Leave your MacBook at home, Apple’s iPad Pro is the travel buddy to take on vacation

“The iPad Pro is a powerful and versatile tablet that’s great for creatives and professionals,” Julian Chokkattu reports for Digital Trends. “While we detail all its pros and cons in our review, we put it through even further testing by replacing our laptop with the 12.9-inch iPad Pro as we trekked through Japan during a two-week vacation.”

“The redesigned Apple Pencil has a matte finish, and it looks more like a normal pencil that the previous version. It feels fantastic in the hand, and drawing with it is incredibly natural,” Chokkattu reports. “It works well for editing photos in Adobe Lightroom CC: Using the Pencil to control sliders for contrast, exposure, and other settings was easy, but we did notice it’s not as fast as a mouse or trackpad. We edited photos slower than we would have on a laptop.”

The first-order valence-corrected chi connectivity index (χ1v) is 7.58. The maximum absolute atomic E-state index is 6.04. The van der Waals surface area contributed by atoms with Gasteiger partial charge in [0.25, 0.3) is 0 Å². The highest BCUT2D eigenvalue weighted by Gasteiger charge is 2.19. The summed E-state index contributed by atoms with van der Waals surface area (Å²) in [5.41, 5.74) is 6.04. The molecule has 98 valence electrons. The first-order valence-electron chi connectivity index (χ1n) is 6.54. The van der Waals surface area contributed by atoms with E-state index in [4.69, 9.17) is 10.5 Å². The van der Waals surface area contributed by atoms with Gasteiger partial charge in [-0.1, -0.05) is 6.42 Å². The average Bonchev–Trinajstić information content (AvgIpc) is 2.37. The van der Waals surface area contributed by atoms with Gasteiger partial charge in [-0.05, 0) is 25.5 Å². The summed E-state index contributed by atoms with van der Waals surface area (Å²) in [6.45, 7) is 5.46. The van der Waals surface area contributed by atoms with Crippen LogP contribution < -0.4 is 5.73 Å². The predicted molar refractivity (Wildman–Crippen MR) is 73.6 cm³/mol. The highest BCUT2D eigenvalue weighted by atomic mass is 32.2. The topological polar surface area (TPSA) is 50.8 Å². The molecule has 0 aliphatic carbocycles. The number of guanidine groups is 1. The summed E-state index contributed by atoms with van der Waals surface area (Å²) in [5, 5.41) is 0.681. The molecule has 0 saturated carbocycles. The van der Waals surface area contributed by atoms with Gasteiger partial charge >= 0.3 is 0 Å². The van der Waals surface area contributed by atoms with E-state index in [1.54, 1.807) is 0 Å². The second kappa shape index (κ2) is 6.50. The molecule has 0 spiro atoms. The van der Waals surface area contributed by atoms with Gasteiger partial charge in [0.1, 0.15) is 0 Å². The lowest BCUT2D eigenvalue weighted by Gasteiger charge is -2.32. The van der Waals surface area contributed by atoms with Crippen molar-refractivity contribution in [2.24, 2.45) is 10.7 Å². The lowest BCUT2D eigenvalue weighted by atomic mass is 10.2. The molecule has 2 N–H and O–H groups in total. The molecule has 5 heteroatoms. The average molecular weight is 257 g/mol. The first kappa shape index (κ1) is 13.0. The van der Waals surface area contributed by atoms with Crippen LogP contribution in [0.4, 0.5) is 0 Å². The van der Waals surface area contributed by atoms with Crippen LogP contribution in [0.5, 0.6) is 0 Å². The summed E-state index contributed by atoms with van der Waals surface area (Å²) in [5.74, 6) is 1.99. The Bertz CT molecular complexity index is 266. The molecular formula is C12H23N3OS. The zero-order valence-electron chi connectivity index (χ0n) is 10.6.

All-new designs push 11-inch and 12.9-inch Liquid Retina displays to the edges of iPad Pro.
All-new designs push 11-inch and 12.9-inch Liquid Retina displays to the edges of iPad Pro.

“We’ve fallen in love with the 12.9-inch screen size of the iPad Pro. It’s vast, and perfect for drawing or binge-watching the entire season of House on Haunted Hill on Netflix (as we did on the 13-hour flight). But looking back, we would have preferred to use the 11-inch iPad Pro for traveling instead,” Chokkattu reports. “Face ID has replaced Touch ID on the tablet, and we’re happy with the change. We don’t need to do anything but look at the iPad for it to unlock, and while it doesn’t save any time, it’s simply far more convenient that using a fingerprint sensor. It works in portrait and landscape orientation too, unlike the iPhone, and we never had a problem with its face-detection ability. It’s excellent. You know what else we like? Gesture navigation that came to all supported iPads in iOS 12. It’s a more natural way to interact with a tablet.”

Much more in the full review here.